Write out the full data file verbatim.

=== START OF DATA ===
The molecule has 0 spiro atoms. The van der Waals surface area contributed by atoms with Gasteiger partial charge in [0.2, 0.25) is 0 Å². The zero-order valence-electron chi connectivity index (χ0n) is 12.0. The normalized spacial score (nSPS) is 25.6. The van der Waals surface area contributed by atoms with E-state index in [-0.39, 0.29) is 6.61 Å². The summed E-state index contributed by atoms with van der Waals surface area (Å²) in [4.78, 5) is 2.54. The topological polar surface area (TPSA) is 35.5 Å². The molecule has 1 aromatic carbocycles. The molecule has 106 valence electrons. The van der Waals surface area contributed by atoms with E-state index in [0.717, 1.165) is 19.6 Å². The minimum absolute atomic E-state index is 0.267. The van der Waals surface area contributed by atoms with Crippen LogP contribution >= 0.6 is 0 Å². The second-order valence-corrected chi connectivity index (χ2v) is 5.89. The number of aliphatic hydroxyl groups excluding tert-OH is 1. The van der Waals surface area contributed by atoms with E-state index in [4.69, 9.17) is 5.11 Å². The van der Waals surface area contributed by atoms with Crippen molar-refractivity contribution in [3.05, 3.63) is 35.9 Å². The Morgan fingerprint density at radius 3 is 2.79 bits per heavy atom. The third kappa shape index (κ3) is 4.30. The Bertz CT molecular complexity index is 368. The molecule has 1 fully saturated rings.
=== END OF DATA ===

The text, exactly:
The molecule has 0 spiro atoms. The van der Waals surface area contributed by atoms with Gasteiger partial charge in [0.2, 0.25) is 0 Å². The zero-order valence-electron chi connectivity index (χ0n) is 12.0. The normalized spacial score (nSPS) is 25.6. The van der Waals surface area contributed by atoms with E-state index in [-0.39, 0.29) is 6.61 Å². The summed E-state index contributed by atoms with van der Waals surface area (Å²) in [4.78, 5) is 2.54. The topological polar surface area (TPSA) is 35.5 Å². The molecule has 1 aromatic carbocycles. The molecule has 106 valence electrons. The van der Waals surface area contributed by atoms with E-state index in [0.717, 1.165) is 19.6 Å². The minimum absolute atomic E-state index is 0.267. The van der Waals surface area contributed by atoms with Crippen LogP contribution >= 0.6 is 0 Å². The second-order valence-corrected chi connectivity index (χ2v) is 5.89. The number of aliphatic hydroxyl groups excluding tert-OH is 1. The van der Waals surface area contributed by atoms with E-state index in [4.69, 9.17) is 5.11 Å². The van der Waals surface area contributed by atoms with Crippen molar-refractivity contribution in [3.05, 3.63) is 35.9 Å². The Morgan fingerprint density at radius 3 is 2.79 bits per heavy atom. The third kappa shape index (κ3) is 4.30. The Bertz CT molecular complexity index is 368. The molecule has 1 fully saturated rings.